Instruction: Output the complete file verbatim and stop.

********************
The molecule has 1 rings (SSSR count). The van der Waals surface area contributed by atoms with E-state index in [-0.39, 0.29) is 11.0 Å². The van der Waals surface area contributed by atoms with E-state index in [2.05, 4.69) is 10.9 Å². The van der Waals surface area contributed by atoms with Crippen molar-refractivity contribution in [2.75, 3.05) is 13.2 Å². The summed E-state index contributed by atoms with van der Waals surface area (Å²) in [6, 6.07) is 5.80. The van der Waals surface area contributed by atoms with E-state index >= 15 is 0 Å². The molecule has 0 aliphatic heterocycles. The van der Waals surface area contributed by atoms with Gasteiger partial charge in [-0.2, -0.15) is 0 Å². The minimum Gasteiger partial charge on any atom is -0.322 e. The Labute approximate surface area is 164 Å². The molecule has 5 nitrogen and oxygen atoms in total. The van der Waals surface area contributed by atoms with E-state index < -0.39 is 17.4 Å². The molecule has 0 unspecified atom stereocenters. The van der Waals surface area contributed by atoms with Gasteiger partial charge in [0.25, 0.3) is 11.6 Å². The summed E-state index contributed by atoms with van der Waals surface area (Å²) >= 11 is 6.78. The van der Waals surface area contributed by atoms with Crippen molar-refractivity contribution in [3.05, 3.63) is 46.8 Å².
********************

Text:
The molecule has 1 rings (SSSR count). The van der Waals surface area contributed by atoms with E-state index in [-0.39, 0.29) is 11.0 Å². The van der Waals surface area contributed by atoms with E-state index in [2.05, 4.69) is 10.9 Å². The van der Waals surface area contributed by atoms with Crippen molar-refractivity contribution in [2.75, 3.05) is 13.2 Å². The summed E-state index contributed by atoms with van der Waals surface area (Å²) in [6, 6.07) is 5.80. The van der Waals surface area contributed by atoms with E-state index >= 15 is 0 Å². The molecule has 0 aliphatic heterocycles. The van der Waals surface area contributed by atoms with Gasteiger partial charge in [-0.2, -0.15) is 0 Å². The minimum Gasteiger partial charge on any atom is -0.322 e. The Labute approximate surface area is 164 Å². The molecule has 5 nitrogen and oxygen atoms in total. The van der Waals surface area contributed by atoms with E-state index < -0.39 is 17.4 Å². The molecule has 0 unspecified atom stereocenters. The van der Waals surface area contributed by atoms with Gasteiger partial charge in [0.25, 0.3) is 11.6 Å². The summed E-state index contributed by atoms with van der Waals surface area (Å²) >= 11 is 6.78. The van der Waals surface area contributed by atoms with Crippen molar-refractivity contribution in [3.05, 3.63) is 46.8 Å².